The sentencing on Wednesday of fallen Wall Street titan Rajat Gupta for insider trading could come down to whether a judge agrees that his lifetime of charity counts against sending him to prison.
The former Goldman Sachs Group Inc board member was convicted in June of leaking boardroom secrets to hedge fund manager Raj Rajaratnam, his friend and former business associate, at the height of the financial crisis.
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Gupta, 63, is to be sentenced by Manhattan U.S. District Judge Jed Rakoff, who oversaw the four-week trial. The former Goldman director, who also once ran the McKinsey & Co consulting firm and sat on the boards of Procter & Gamble Co and American Airlines, is the most influential corporate figure to be convicted in the recent crackdown on insider trading.
Indian-born Gupta had moved in elite business and philanthropic circles for decades until he became ensnared in the Rajaratnam case.
Gupta's lawyers have requested that he be spared prison, citing his work with groups such as the Bill & Melinda Gates Foundation on fighting disease in developing countries. Bill Gates, Microsoft Corp's co-founder, and former United Nations Secretary-General Kofi Annan are among the luminaries who have urged Rakoff to be lenient.
As one alternative to prison, the defense proposed "a less orthodox" plan in which Gupta would live and work with Rwandan government officials to help fight HIV/AIDS and malaria in rural districts, court papers said.
Federal prosecutors, however, argue that Gupta should serve eight to 10 years in prison. Gupta repeatedly flouted the law and abused his position as a corporate board member, they said.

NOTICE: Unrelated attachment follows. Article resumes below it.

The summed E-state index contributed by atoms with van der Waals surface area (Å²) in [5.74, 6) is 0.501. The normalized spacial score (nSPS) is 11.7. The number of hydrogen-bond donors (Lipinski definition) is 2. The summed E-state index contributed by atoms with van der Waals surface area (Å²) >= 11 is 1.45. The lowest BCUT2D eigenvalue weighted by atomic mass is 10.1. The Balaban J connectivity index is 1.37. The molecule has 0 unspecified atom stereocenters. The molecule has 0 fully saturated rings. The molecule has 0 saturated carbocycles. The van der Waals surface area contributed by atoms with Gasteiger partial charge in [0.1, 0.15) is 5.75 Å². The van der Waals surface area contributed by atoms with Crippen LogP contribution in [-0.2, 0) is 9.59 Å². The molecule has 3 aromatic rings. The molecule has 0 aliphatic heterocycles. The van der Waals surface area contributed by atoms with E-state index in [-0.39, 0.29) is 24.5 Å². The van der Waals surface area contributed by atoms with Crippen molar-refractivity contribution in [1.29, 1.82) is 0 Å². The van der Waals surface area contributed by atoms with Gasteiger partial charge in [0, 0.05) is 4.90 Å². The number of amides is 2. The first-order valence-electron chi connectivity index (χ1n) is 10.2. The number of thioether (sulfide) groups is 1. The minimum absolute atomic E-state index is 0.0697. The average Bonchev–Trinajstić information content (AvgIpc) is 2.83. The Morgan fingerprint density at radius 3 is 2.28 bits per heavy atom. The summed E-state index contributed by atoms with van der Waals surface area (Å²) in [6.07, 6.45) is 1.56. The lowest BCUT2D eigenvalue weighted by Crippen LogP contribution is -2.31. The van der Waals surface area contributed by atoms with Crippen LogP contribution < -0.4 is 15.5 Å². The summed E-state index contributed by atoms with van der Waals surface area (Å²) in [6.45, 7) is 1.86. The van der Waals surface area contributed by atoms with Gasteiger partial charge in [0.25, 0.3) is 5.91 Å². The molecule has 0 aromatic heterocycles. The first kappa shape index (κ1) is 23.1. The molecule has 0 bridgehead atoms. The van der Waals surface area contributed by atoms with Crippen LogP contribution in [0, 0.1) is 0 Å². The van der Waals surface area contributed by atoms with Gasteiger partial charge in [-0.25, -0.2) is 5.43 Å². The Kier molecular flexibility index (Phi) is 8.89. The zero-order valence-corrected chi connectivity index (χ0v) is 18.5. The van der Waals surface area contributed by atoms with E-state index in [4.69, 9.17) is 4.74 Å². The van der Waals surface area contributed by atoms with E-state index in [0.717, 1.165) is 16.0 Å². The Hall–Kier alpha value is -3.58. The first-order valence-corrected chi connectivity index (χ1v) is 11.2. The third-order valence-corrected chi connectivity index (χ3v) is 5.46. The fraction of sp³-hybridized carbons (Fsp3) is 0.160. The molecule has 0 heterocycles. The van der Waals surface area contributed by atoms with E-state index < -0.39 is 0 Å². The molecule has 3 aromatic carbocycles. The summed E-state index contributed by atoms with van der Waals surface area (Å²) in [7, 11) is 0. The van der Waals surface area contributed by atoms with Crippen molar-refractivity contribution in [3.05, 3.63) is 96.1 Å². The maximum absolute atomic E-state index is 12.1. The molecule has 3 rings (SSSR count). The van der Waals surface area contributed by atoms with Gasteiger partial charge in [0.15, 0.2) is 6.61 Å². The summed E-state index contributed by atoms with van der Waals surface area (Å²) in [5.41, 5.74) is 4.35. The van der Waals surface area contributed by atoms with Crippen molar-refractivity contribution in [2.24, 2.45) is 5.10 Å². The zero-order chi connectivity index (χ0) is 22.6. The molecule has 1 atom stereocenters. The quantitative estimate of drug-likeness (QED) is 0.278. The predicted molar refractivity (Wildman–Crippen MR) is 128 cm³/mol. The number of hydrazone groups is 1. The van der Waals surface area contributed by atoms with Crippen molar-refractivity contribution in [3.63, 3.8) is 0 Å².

Legal experts say Rakoff is unlikely to grant Gupta's request to avoid prison. The leaks of sensitive information at the heart of his case involved serious breaches of trust, said JaneAnne Murray, a white-collar defense attorney and professor at the University of Minnesota Law School.
"Balanced against that will be the breadth of his philanthropy," she said. "These extremes give this sentencing Shakespearean overtones."
Rakoff is considered by many defense attorneys to be less harsh in sentencing than some of his peers, but he has imposed significant prison terms in other insider-trading cases.
In 2011, for example, Rakoff sentenced technology consultant Winifred Jiau to four years in prison on similar insider-trading charges. Another judge sentenced Rajaratnam, who was convicted of securities fraud and conspiracy in May 2011, to 11 years.
Gupta was found guilty of three counts of securities fraud and one count of conspiracy. The maximum sentence is 20 years for securities fraud and five years for conspiracy.
He was cleared of divulging P&G's quarterly earnings in January 2009. He was also found not guilty of illegally telling Rajaratnam about Goldman's quarterly earnings after a March 12, 2007, board meeting.
Part of the prosecution's evidence was that within a minute of disconnecting from a September 2008 board call approving a $5 billion investment in Goldman by Warren Buffett's Berkshire Hathaway Inc, Gupta called Rajaratnam. Rajaratnam then hurriedly ordered his traders to buy as much as $40 million in Goldman stock, prosecutors said.
The case is USA v Gupta, U.S. District Court for the Southern District of New York, No. 11-cr-907.
(Reporting by Basil Katz; Editing by Martha Graybow and Matthew Lewis)